IgG4-related systemic disease (IgG4-RSD) is an emerging autoimmune disorder that may affect several organs, with signs of organ fibrosis, storiform masses for hystopathological plasmacellular infiltration and plasmatic elevation of IgG4. This clinical condition frequently occurs in the sixth decade and may be considered an autoimmunity of the elderly; the disease may have a smouldering course with frequent misdiagnosis for the co-occurrence of comorbidity and clinical complexity.
The present case report describes the clinical case of an 81 years old woman admitted to the geriatric ward for remittent fever and functional decline. The past clinical history reported an isolated CT scan suggestive of retroperitoneal fibrosis of unknown origin with and a drug regimen that included chronic corticosteroids (prednisone 5 mg oad). The in hospital diagnostic workout demonstrated the presence of a thoracic aneurysm.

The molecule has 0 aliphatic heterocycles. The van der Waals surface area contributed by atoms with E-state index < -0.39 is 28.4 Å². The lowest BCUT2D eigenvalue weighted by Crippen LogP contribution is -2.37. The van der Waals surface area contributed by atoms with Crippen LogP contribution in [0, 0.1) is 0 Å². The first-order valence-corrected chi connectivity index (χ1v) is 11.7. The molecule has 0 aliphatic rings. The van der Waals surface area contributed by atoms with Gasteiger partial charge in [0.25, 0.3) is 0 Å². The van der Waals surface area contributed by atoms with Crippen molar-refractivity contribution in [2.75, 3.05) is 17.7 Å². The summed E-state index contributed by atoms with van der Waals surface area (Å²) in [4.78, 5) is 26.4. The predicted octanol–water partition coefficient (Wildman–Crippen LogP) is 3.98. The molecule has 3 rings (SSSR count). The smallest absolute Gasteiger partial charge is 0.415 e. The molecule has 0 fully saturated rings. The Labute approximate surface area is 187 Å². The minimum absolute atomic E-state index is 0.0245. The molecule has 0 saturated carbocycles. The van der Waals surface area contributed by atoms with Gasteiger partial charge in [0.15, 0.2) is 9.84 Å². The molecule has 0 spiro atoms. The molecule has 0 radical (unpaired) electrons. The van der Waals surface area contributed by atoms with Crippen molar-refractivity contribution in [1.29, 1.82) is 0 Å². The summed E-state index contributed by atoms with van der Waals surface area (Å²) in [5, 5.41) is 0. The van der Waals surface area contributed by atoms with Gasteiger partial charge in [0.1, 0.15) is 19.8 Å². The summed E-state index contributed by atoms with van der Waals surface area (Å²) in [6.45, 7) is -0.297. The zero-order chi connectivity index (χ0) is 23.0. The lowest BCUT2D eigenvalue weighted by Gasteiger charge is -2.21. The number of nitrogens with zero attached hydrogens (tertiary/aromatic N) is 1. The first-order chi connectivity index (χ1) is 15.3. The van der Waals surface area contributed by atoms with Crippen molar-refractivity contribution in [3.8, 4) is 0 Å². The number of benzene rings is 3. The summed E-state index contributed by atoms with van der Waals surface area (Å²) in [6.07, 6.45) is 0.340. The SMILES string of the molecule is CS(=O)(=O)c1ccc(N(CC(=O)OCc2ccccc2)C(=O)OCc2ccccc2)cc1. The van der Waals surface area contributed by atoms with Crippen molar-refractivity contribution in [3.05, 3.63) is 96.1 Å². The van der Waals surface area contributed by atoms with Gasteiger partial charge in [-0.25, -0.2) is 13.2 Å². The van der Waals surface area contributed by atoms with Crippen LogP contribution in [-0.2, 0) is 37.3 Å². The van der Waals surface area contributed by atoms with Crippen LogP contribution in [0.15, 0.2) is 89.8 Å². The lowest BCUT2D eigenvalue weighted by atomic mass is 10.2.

Several possible diagnoses among inflammatory, autoimmune (connective tissue disease, vasculitis, sarcoidosis, amyloidosis), infectious (mycotic) or neoplastic conditions were ruled out, as well as any drug association with higher risk of retroperitoneal fibrosis.
Thus, the clinical hypothesis of an IgG4 chronic periaortitis was formulated due to the co-occurrence of all the three major components: the presence of a retroperitoneal fibrosis, IgG4 related abdominal aortitis and peryaneurysmal fibrosis. Patient’s comorbidity did not allow performing the histological analysis. The present clinical case is original and adds knowledge to the 76 cases of thoracic aortitis due to IgG4 systemic disease out of the 3482 cases of disease reported so far. Further clinical investigation is needed to provide a homogeneous diagnostic workout for tailored early therapeutic intervention on the single geriatric patient. Moreover, a growing awareness of the disease is needed, especially in geriatrics, to providing a better standard of care and to improving the disease clinical knowledge and management.